Al Jensen, a goalie for the Washington Capitals, was misidentified as goalie Pat Riggin in a caption yesterday.
A year ago, the Washington Capitals opened the season in Philadelphia, obscured by baseball's National League championship series between the Phillies and Los Angeles Dodgers. Tonight, the Capitals start another campaign in a Philadelphia otherwise occupied, this time by the vice presidential debate between George Bush and Geraldine Ferraro.
If the Capitals, whose game will be shown on WDCA-TV-20 starting at 7:30, cannot change the circumstances of their seasonal debut, they are eager to alter the result. In 1983, they were beaten, 4-1, by the Flyers and lost six more games before managing their first victory.
Despite that, the Capitals finished with 101 points, only three behind the Patrick Division-leading New York Islanders. With a reasonable beginning this time, all in the organization are certain Washington can finish first.
One reason for early optimism is the physical condition of the Capitals. Last year, defensemen Peter Andersson and Timo Blomqvist suffered disabling injuries in exhibition games and Bob Carpenter played the first quarter of the season with a damaged shoulder.
This time, the defense is healthy and the only regular absent tonight will be right wing Bryan Erickson, with a broken thumb.
Another plus is that seven Capitals played in the Canada Cup tournament and are virtually in midseason condition. Among them is the team captain, Rod Langway, who started slowly a year ago before displaying the form that earned him top defenseman honors for the second straight year.
"This year the bumps and bruises and pain aren't there from training camp," Langway said. "I've been moving the puck and playing the body and I'm balanced on my skates more sharply.
"Sometimes I feel like I don't really get going until early November. Hopefully, I can move it up a month this year."
Although Langway feels the Capitals are a Stanley Cup contender, he cautions that the playoffs are a long way off.
"We have the caliber of players to win the Stanley Cup, but you need a lot of luck and it's a long year," he said. "Injuries play a big part. We're healthy so far compared to last year and that should help.
"Our defense is sound, there's no doubt about our goaltending and I think the goals will come more than last year. We're more relaxed and confident defensively, and that should help us go on offense more. We can still be the best defensive team and do other things, not be so cautious.
"We have to pick our goals as the season goes on, not think Stanley Cup right now. First we want to win the division. If we can't do that, we'll aim for second place. Regardless, we want to make the playoffs and once we hit the playoffs, we'll take it one series at a time."
With Pittsburgh and New Jersey at such a low competitive level, Washington is virtually guaranteed a playoff berth. However, Coach Bryan Murray disputed a suggestion that the 80-game regular season served no purpose.
"The 80-game schedule is a time to prepare, a time to get recognition, a time to develop," he said. "It's also a time to intimidate the opposition, to let them know you come to play and that maybe you're a little bit better than they are."
At one time, the Flyers did such a good job in that regard that the Capitals dreaded visiting the Spectrum. No more. Washington has won its last seven games against the Flyers, including three straight in Philadelphia by scores of 5-1, 4-1 and 7-1.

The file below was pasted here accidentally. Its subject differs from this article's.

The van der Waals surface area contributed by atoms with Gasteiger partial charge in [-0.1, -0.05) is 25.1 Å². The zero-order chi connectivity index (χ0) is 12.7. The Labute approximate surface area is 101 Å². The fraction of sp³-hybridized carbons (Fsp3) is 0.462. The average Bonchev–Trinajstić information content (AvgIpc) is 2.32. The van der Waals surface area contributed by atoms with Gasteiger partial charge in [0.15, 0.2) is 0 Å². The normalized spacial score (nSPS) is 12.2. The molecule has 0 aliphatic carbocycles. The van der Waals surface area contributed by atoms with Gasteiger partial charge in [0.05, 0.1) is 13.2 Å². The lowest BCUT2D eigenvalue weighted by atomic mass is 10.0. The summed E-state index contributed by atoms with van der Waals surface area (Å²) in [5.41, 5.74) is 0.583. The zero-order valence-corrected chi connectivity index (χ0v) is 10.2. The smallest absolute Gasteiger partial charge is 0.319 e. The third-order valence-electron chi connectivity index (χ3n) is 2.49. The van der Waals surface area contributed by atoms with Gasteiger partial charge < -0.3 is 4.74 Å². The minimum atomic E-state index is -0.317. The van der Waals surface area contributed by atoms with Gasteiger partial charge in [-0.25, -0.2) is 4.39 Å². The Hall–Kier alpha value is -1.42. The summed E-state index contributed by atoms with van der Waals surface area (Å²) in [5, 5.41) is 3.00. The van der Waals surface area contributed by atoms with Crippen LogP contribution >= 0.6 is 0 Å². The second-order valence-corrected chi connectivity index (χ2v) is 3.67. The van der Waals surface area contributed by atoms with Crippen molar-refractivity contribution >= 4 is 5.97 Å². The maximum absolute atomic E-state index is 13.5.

The Capitals swept the Flyers in three playoff games and were responsible for Bob McCammon's ouster from behind the bench. Now coaching Philadelphia is Mike Keenan, the man selected over Murray for the job at Peterborough, Ontario, in 1979.
The Flyers reach their opener in a state of flux, having just dealt veteran Darryl Sittler to Detroit yesterday for left wings Murray Craven and Joe Paterson.
The Capitals, meanwhile, reduced their glut of defensemen yesterday by returning top draft choice Kevin Hatcher to his North Bay, Ontario, junior team.
"We had six to eight better defensemen more prepared to enter the season," said General Manager David Poile. "We feel it's in Kevin's best interests to go back to North Bay, get a lot of ice time and become a leader."
In an odd twist, one of the newer Capitals, winger Andre Hidi, played for Keenan both at Peterborough and last year at the University of Toronto. It was Keenan who recommended Hidi to the Capitals when they were searching for a left wing in March.
"He was instrumental in my decision to come here," Hidi said. "He talked to David Poile and Jack Button, then called me before I talked to Washington.
"Playing against somebody you know can work two ways, but I know I want to show him that he didn't make a mistake recommending me to the NHL."
Hidi played in three NHL games last spring, all against the Flyers, and, he said, "This is the fourth time and I haven't lost to them yet. That's one streak I want to continue."
Pat Riggin will be in the Washington net, as he was a year ago. Riggin was 0-8-1 when he was sent to Hershey, returned to become starting goalie again when Al Jensen was injured and finished the season as the leading goalie in the NHL, with a 2.66 goals-against mark.
"I started off 0-3 the first week and it really wasn't justified," Riggin said. "We lost a tough game in Philly, I faced 40 shots in Buffalo and then I lost in New York as the relief, when I gave up only two goals.
"What happens if we'd won in Philly? There are a lot of ifs and buts. I know one thing: after last year I can handle anything. If I didn't commit suicide then, I never will."